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Claims for $3 billion against Deutsche, Credit Suisse dismissed

Claims for $3 billion against Deutsche, Credit Suisse dismissed

by Bloomberg 15.12.2017 From our online archive
US judge dismisses lawsuit – in which Jewish trust tried to reclaim $3 billion – that dates back to before rise of Nazis in Germany.

A US judge has dismissed a lawsuit against Deutsche Bank and Credit Suisse Group in which a Jewish trust tried to reclaim $3 billion (2.5 billion) that dates back to before the rise of the Nazis in Germany. 

The case centres on funds that Karl Wertheim, the son of a German-Jewish industrialist, paid into Credit Suisse accounts in Switzerland, beginning in 1931. 

The Wertheim Jewish Education Trust, formed in 2016, says it acts on behalf of the lawful heirs to the fortune owned by Wertheim, who died in 1945.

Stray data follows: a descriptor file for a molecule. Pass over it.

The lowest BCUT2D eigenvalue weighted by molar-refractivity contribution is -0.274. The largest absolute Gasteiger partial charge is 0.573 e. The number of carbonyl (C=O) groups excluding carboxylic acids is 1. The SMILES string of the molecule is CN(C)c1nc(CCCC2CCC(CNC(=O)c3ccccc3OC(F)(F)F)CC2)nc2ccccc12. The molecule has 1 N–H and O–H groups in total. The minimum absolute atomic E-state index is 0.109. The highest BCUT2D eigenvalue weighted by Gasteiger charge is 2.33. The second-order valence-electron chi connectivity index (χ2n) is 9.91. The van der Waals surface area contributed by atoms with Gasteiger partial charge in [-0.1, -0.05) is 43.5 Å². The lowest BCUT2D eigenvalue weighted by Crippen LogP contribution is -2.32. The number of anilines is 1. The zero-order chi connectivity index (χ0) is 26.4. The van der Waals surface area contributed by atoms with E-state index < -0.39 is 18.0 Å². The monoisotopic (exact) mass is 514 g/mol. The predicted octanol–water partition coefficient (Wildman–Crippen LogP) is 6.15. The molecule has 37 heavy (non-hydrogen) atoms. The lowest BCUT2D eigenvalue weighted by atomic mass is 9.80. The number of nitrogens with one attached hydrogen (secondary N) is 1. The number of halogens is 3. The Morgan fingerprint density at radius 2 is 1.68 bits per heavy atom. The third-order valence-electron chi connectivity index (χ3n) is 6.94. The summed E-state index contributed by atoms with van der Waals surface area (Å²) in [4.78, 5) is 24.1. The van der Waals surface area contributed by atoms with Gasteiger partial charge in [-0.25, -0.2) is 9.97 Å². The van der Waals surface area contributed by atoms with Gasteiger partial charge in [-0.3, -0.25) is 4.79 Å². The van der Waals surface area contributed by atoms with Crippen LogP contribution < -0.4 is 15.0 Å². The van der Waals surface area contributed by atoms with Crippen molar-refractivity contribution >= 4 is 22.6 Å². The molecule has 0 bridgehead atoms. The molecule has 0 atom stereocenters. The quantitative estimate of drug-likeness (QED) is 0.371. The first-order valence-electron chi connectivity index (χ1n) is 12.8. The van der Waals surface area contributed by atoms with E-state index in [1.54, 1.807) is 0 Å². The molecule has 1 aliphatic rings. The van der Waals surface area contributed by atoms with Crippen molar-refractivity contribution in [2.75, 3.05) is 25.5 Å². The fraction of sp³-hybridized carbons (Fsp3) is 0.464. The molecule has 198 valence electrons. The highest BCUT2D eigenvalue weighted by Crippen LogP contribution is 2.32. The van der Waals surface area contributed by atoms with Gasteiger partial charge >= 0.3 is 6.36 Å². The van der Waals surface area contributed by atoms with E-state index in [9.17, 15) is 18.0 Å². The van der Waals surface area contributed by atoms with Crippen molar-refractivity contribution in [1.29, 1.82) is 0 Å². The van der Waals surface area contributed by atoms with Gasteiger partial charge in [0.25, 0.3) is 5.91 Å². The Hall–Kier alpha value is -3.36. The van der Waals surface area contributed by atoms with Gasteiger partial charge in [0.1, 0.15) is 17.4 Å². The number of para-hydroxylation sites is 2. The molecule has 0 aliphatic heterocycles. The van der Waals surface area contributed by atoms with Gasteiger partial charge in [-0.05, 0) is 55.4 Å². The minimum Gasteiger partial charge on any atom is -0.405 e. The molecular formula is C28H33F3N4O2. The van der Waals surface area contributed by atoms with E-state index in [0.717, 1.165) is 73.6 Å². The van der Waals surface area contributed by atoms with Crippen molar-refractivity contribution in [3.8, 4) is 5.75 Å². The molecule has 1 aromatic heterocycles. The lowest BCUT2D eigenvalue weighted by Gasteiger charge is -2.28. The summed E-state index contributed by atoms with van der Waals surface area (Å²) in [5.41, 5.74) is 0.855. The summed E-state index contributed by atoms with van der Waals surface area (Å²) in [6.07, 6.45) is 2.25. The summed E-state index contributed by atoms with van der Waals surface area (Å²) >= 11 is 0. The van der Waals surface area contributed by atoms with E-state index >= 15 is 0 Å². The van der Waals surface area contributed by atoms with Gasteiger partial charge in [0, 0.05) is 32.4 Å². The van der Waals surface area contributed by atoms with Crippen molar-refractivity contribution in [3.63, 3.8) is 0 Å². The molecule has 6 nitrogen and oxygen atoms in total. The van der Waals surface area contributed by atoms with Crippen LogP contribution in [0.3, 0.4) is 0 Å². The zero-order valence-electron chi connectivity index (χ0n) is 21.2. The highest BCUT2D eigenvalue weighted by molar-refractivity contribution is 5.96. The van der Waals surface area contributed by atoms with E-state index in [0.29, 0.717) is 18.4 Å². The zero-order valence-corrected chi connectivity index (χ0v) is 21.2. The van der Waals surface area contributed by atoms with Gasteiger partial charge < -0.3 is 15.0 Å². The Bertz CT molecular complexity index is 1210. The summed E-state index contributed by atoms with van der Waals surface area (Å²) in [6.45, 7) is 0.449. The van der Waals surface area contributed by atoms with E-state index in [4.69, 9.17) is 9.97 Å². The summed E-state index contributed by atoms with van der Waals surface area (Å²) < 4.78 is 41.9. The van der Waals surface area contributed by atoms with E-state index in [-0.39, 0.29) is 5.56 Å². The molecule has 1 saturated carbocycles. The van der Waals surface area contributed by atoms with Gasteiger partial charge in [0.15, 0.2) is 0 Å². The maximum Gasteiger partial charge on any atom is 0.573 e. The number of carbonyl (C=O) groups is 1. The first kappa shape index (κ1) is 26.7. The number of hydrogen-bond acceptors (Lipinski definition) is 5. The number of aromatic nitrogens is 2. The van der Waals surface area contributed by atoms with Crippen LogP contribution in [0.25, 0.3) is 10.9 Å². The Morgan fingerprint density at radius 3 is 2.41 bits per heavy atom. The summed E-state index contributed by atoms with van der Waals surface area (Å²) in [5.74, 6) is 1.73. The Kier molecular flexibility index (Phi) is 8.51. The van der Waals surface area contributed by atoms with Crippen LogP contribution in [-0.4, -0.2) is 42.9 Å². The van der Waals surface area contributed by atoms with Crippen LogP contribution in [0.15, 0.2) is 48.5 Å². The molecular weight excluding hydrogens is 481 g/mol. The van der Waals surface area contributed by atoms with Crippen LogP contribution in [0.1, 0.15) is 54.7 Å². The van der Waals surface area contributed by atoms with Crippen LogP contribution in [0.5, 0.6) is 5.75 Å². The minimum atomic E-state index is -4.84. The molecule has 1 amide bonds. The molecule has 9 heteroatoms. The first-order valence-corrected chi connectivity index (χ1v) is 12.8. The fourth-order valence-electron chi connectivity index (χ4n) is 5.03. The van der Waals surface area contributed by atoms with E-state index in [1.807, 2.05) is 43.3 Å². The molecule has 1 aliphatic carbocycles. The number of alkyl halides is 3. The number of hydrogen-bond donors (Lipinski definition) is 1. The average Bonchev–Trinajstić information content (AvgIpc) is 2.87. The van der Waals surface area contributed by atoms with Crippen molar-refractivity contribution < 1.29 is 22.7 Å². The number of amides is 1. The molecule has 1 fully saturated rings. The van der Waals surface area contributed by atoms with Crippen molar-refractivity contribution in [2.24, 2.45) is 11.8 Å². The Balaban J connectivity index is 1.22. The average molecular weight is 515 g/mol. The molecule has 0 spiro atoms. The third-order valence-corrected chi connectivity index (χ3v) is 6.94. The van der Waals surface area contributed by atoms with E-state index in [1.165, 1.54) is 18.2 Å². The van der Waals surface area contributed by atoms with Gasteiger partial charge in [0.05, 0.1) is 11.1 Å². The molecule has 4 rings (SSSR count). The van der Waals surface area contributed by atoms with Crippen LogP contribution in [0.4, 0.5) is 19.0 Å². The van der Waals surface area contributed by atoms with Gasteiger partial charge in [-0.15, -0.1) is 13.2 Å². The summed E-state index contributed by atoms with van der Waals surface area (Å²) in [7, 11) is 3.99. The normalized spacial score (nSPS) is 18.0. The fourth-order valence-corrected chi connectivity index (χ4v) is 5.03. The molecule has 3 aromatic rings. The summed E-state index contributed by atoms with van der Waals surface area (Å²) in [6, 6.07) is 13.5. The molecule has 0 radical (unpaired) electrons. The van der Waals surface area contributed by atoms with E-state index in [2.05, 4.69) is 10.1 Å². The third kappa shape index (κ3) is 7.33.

Wertheim inherited all of his father Joseph Wertheim's business assets when Joseph died in 1899, having built up a "corporate empire" worth "hundreds of millions of dollars", the judgment says.

That estate is now estimated to be worth $3 billion.

The trust says that, through a complex series of events, the banks have refused to help the lawful heirs to get the money since 2006, according to the judge's order. 

But Judge Kevin Michael Moore, a US judge in Florida, said on 6 December that he was dismissing the case because the court lacked "personal jurisdiction" over the banks.

A Deutsche Bank spokesman referred to one of the bank's previous statements in the case, which said it considered the claims "constructed and unjustified".

A spokesman for Credit Suisse in London declined to comment.

The complaint says Wertheim feared the rise of anti-Semitism in 1920s Germany so moved his businesses to Spain and opened an account at Credit Suisse in 1931.

The Swiss bank protected the family assets through the rise of the Nazis in the 1930s and during World War II, using secret numbered accounts, pseudonyms and trust accounts, according to the complaint.

The trust sued for the return of the $3 billion, plus interest and attorneys' fees.